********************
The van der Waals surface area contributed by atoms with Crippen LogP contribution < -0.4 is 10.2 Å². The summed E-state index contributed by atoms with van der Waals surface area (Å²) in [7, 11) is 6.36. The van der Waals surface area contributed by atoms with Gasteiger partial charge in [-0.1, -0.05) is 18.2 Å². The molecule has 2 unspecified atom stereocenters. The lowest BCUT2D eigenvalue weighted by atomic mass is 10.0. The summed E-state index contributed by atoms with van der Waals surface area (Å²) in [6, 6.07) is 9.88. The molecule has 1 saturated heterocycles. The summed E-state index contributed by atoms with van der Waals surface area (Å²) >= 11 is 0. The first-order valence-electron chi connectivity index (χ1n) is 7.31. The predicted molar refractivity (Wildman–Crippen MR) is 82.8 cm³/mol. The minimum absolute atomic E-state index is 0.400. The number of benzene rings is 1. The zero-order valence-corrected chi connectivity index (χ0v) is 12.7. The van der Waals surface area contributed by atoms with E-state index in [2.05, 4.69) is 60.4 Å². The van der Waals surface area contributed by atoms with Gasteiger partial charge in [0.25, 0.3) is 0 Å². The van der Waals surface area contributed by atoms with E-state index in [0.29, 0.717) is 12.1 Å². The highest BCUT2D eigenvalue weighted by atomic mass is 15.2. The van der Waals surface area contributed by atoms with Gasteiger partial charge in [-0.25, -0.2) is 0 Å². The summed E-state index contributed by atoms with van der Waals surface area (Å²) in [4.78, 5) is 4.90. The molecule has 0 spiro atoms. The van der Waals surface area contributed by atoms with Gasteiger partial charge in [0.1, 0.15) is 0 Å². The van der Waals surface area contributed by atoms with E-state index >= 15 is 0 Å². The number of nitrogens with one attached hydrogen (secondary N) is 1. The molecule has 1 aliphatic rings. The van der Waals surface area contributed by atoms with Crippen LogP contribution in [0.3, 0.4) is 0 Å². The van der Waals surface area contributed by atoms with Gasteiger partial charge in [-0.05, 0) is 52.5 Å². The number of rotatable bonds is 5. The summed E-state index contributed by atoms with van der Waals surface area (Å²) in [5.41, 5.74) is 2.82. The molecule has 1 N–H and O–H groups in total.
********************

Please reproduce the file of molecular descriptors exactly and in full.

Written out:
The van der Waals surface area contributed by atoms with Crippen LogP contribution < -0.4 is 10.2 Å². The summed E-state index contributed by atoms with van der Waals surface area (Å²) in [7, 11) is 6.36. The van der Waals surface area contributed by atoms with Gasteiger partial charge in [-0.1, -0.05) is 18.2 Å². The molecule has 2 unspecified atom stereocenters. The lowest BCUT2D eigenvalue weighted by atomic mass is 10.0. The summed E-state index contributed by atoms with van der Waals surface area (Å²) in [6, 6.07) is 9.88. The molecule has 1 saturated heterocycles. The summed E-state index contributed by atoms with van der Waals surface area (Å²) >= 11 is 0. The first-order valence-electron chi connectivity index (χ1n) is 7.31. The predicted molar refractivity (Wildman–Crippen MR) is 82.8 cm³/mol. The minimum absolute atomic E-state index is 0.400. The number of benzene rings is 1. The zero-order valence-corrected chi connectivity index (χ0v) is 12.7. The van der Waals surface area contributed by atoms with E-state index in [2.05, 4.69) is 60.4 Å². The van der Waals surface area contributed by atoms with Gasteiger partial charge in [0.25, 0.3) is 0 Å². The van der Waals surface area contributed by atoms with E-state index in [0.29, 0.717) is 12.1 Å². The highest BCUT2D eigenvalue weighted by atomic mass is 15.2. The van der Waals surface area contributed by atoms with Gasteiger partial charge in [-0.25, -0.2) is 0 Å². The summed E-state index contributed by atoms with van der Waals surface area (Å²) in [4.78, 5) is 4.90. The molecule has 0 spiro atoms. The van der Waals surface area contributed by atoms with Gasteiger partial charge in [0.1, 0.15) is 0 Å². The van der Waals surface area contributed by atoms with E-state index >= 15 is 0 Å². The number of nitrogens with one attached hydrogen (secondary N) is 1. The molecule has 1 aliphatic rings. The van der Waals surface area contributed by atoms with Crippen LogP contribution in [0.3, 0.4) is 0 Å². The van der Waals surface area contributed by atoms with Gasteiger partial charge in [-0.05, 0) is 52.5 Å². The number of rotatable bonds is 5. The summed E-state index contributed by atoms with van der Waals surface area (Å²) in [5.41, 5.74) is 2.82. The molecule has 1 N–H and O–H groups in total.